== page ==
Migration and Diasporas
This paper explores how individuals create and sustain their sense of belonging within a diasporic context. The chosen case study rests upon the ethnic minority of the Macanese, described as those born or with ancestors from Macau, descendants of intermarriages taking place since the 16th century between Asians and Portuguese. The Macanese began leaving Macau in search for better employment and education opportunities during the second half of the 19th century. Since then, the diasporic communities have maintained the relation to a dual ‘place of origin’, Portugal and Macau, the latter now an Autonomous Region of China. With the deep transformations Macau has undergone since the 1999 Handover, the Macanese become a unique case for understanding how changes to the concept of ‘place of origin’ reverberate throughout the diaspora and shape notions of belonging.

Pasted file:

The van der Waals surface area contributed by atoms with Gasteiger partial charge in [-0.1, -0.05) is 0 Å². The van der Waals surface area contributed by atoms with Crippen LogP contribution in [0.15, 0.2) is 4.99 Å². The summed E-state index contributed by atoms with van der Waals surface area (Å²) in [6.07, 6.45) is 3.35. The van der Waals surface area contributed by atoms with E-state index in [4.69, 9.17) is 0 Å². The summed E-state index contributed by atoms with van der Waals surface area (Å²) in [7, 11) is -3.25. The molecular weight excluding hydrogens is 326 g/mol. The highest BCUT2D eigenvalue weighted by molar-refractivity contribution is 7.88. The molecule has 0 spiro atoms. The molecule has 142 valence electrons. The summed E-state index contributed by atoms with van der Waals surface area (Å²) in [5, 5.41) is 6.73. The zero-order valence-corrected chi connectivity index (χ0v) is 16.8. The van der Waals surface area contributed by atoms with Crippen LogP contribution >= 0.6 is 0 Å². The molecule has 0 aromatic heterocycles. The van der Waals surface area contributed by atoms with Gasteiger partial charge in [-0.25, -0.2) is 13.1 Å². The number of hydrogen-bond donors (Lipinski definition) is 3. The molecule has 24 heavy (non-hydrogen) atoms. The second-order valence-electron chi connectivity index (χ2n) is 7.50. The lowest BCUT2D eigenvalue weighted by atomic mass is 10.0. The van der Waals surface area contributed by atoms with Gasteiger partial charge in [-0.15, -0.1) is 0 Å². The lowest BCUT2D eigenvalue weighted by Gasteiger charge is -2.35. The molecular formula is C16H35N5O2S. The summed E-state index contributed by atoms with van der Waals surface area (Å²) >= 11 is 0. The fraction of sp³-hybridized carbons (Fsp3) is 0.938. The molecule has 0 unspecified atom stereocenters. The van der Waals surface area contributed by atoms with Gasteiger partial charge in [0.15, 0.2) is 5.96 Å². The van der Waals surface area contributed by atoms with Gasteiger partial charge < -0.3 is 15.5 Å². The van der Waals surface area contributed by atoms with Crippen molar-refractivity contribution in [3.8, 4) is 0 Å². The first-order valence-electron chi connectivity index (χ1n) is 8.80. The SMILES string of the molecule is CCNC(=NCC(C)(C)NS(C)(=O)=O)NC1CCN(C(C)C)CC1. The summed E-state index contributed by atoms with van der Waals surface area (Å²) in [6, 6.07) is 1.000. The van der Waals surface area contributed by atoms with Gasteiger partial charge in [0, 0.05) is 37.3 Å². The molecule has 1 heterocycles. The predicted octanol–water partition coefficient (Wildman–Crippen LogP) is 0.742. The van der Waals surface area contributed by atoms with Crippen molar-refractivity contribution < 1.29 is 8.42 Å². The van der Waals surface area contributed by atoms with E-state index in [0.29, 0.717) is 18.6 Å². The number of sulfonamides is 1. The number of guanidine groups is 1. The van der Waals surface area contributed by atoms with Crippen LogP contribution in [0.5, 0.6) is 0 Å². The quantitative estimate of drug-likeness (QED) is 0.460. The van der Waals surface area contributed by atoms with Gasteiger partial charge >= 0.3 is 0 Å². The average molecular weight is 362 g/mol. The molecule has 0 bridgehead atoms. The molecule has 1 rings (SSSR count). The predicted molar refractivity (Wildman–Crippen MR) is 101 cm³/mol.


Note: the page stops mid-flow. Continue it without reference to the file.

The focus is on the Macanese Youth Gathering (Encontro) taking place at the end of October 2018 and bringing to Macau three diaspora representatives from each of the thirteen Macanese Migrant Associations (Casa). As a participant on behalf of the United Kingdom 'Casa', I will showcase how this two-week event is an opportunity for Macanese identity to be discussed, reconsidered and re-created. Through an in-depth analysis of news reports, personal written accounts and interviews, I will further explore how, upon return to Europe, participants continue to address what is to be Macanese and reflect upon their ‘belonging’ to the dispersed Macanese communities, especially those who had never been to Macau prior to the 'Encontro'.